Frontiers in Bioscience-Landmark (FBL) is published by IMR Press from Volume 26 Issue 5 (2021). Previous articles were published by another publisher on a subscription basis, and they are hosted by IMR Press on imrpress.com as a courtesy and upon agreement with Frontiers in Bioscience.
Mitochondria in the pathophysiology of Alzheimer’s and Parkinson’s diseases
Academic Editors: Yau-Huei Wei, Myung-Shik Lee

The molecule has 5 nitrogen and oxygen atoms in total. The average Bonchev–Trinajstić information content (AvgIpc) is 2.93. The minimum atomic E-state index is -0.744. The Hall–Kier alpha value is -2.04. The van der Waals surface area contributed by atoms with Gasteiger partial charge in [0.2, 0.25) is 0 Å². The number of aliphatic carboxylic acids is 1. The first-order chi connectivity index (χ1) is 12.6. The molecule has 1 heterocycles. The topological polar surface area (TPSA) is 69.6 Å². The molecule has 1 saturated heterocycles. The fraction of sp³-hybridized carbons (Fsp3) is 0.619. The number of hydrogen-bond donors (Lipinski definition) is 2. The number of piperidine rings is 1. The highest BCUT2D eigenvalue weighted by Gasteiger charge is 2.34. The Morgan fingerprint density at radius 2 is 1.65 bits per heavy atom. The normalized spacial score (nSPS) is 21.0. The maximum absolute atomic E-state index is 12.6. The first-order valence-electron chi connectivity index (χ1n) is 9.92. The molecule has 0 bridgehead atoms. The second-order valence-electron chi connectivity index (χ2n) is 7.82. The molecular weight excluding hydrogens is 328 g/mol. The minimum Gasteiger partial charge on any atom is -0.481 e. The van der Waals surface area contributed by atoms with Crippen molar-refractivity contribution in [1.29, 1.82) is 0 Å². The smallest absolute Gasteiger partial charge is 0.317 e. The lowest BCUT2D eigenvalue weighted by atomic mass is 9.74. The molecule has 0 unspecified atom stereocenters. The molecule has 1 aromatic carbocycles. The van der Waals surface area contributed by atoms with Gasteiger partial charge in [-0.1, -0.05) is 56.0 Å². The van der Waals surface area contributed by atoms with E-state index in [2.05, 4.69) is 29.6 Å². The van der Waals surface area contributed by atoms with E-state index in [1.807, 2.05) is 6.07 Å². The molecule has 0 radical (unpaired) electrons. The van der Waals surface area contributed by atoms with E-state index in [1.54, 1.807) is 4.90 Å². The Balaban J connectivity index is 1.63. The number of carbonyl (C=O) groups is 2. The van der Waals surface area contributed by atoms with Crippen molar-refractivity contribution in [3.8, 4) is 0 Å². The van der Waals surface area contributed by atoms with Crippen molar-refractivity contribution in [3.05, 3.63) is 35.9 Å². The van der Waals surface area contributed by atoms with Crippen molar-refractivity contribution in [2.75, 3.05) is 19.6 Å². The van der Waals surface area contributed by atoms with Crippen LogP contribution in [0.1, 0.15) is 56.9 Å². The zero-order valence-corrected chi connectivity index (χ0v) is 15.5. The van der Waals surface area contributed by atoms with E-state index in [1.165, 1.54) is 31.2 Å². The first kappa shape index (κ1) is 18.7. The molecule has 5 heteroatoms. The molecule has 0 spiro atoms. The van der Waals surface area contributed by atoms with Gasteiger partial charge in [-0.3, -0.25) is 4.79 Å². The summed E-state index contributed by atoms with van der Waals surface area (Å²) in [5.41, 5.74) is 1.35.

Mitochondria are responsible for the majority of energy production in energy-intensive tissues like brain, modulate Ca+2 signaling and control initiation of cell death. Because of their extensive use of oxygen and lack of protective histone proteins, mitochondria are vulnerable to oxidative stress (ROS)-induced damage to their genome (mtDNA), respiratory chain proteins and ROS repair enzymes. Animal and cell models of PD use toxins that impair mitochondrial complex I activity. Maintenance of mitochondrial mass, mitochondrial biogenesis (mitobiogenesis), particularly in high-energy brain, occurs through complex signaling pathways involving the upstream “master regulator” PGC-1alpha that is transcriptionally and post-translationally regulated. Alzheimer disease (AD) and Parkinson disease (PD) brains have reduced respiratory capacity and impaired mitobiogenesis, which could result in beta-amyloid plaques and neurofibrillary tangles. Aggregated proteins in genetic and familial AD and PD brains impair mitochondrial function, and mitochondrial dysfunction is involved in activated neuroinflammation. Mitochondrial ROS can activate signaling pathways that mediate cell death in neurodegenerative diseases. The available data support restoration of mitochondrial function to reduce disease progression and restore lost neuronal function in AD and PD.